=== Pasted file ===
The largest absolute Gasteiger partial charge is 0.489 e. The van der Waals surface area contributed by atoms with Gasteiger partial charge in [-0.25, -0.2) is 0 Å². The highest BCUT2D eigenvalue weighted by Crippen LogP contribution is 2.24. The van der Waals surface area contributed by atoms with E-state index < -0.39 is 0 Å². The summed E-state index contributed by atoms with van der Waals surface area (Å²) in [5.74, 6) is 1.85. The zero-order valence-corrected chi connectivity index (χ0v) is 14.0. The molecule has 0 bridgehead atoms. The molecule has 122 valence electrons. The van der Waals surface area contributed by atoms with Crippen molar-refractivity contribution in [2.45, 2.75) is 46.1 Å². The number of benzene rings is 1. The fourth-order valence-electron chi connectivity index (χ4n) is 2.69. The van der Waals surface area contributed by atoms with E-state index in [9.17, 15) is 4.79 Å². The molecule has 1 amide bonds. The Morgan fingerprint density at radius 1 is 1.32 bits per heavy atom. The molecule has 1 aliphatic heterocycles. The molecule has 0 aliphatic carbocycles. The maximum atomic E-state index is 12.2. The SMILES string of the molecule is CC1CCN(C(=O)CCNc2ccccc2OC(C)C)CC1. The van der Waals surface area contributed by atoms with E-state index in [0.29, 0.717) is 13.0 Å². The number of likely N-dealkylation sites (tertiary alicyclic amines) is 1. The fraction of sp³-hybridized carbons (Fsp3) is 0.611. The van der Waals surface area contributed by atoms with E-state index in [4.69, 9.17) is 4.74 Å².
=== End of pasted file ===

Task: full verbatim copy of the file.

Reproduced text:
The largest absolute Gasteiger partial charge is 0.489 e. The van der Waals surface area contributed by atoms with Gasteiger partial charge in [-0.25, -0.2) is 0 Å². The highest BCUT2D eigenvalue weighted by Crippen LogP contribution is 2.24. The van der Waals surface area contributed by atoms with E-state index < -0.39 is 0 Å². The summed E-state index contributed by atoms with van der Waals surface area (Å²) in [5.74, 6) is 1.85. The zero-order valence-corrected chi connectivity index (χ0v) is 14.0. The molecule has 0 bridgehead atoms. The molecule has 122 valence electrons. The van der Waals surface area contributed by atoms with Crippen molar-refractivity contribution in [2.45, 2.75) is 46.1 Å². The number of benzene rings is 1. The fourth-order valence-electron chi connectivity index (χ4n) is 2.69. The van der Waals surface area contributed by atoms with E-state index in [9.17, 15) is 4.79 Å². The molecule has 1 amide bonds. The Morgan fingerprint density at radius 1 is 1.32 bits per heavy atom. The molecule has 1 aliphatic heterocycles. The molecule has 0 aliphatic carbocycles. The maximum atomic E-state index is 12.2. The SMILES string of the molecule is CC1CCN(C(=O)CCNc2ccccc2OC(C)C)CC1. The van der Waals surface area contributed by atoms with E-state index in [0.29, 0.717) is 13.0 Å². The number of likely N-dealkylation sites (tertiary alicyclic amines) is 1. The fraction of sp³-hybridized carbons (Fsp3) is 0.611. The van der Waals surface area contributed by atoms with E-state index in [4.69, 9.17) is 4.74 Å².